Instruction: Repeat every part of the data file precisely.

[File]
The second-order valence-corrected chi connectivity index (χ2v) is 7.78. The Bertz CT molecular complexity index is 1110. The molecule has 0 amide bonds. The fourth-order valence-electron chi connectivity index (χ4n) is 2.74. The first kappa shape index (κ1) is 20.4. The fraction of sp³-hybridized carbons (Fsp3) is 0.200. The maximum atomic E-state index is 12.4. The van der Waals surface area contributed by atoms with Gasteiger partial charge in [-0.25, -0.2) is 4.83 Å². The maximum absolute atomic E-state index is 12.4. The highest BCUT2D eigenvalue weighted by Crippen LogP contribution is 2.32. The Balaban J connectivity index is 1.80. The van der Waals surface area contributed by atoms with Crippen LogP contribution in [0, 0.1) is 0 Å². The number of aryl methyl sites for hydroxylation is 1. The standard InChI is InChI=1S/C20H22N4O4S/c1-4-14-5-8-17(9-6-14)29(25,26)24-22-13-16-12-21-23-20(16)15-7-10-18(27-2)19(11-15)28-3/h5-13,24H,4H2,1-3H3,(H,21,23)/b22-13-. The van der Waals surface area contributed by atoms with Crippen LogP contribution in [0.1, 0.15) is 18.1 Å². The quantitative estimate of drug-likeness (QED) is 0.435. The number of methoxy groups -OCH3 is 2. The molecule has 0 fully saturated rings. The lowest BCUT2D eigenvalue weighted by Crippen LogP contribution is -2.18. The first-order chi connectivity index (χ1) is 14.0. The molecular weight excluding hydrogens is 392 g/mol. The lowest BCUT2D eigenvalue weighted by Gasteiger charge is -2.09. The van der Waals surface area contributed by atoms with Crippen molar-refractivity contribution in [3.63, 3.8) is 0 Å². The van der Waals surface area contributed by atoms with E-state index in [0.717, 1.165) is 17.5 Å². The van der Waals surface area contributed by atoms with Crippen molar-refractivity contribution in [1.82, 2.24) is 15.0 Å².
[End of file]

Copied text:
The second-order valence-corrected chi connectivity index (χ2v) is 7.78. The Bertz CT molecular complexity index is 1110. The molecule has 0 amide bonds. The fourth-order valence-electron chi connectivity index (χ4n) is 2.74. The first kappa shape index (κ1) is 20.4. The fraction of sp³-hybridized carbons (Fsp3) is 0.200. The maximum atomic E-state index is 12.4. The van der Waals surface area contributed by atoms with Gasteiger partial charge in [-0.25, -0.2) is 4.83 Å². The maximum absolute atomic E-state index is 12.4. The highest BCUT2D eigenvalue weighted by Crippen LogP contribution is 2.32. The Balaban J connectivity index is 1.80. The van der Waals surface area contributed by atoms with Crippen LogP contribution in [0, 0.1) is 0 Å². The number of aryl methyl sites for hydroxylation is 1. The standard InChI is InChI=1S/C20H22N4O4S/c1-4-14-5-8-17(9-6-14)29(25,26)24-22-13-16-12-21-23-20(16)15-7-10-18(27-2)19(11-15)28-3/h5-13,24H,4H2,1-3H3,(H,21,23)/b22-13-. The van der Waals surface area contributed by atoms with Crippen LogP contribution in [0.1, 0.15) is 18.1 Å². The quantitative estimate of drug-likeness (QED) is 0.435. The number of methoxy groups -OCH3 is 2. The molecule has 0 fully saturated rings. The lowest BCUT2D eigenvalue weighted by Crippen LogP contribution is -2.18. The first-order chi connectivity index (χ1) is 14.0. The molecular weight excluding hydrogens is 392 g/mol. The lowest BCUT2D eigenvalue weighted by Gasteiger charge is -2.09. The van der Waals surface area contributed by atoms with Crippen molar-refractivity contribution in [3.63, 3.8) is 0 Å². The van der Waals surface area contributed by atoms with E-state index in [0.717, 1.165) is 17.5 Å². The van der Waals surface area contributed by atoms with Crippen molar-refractivity contribution in [1.82, 2.24) is 15.0 Å².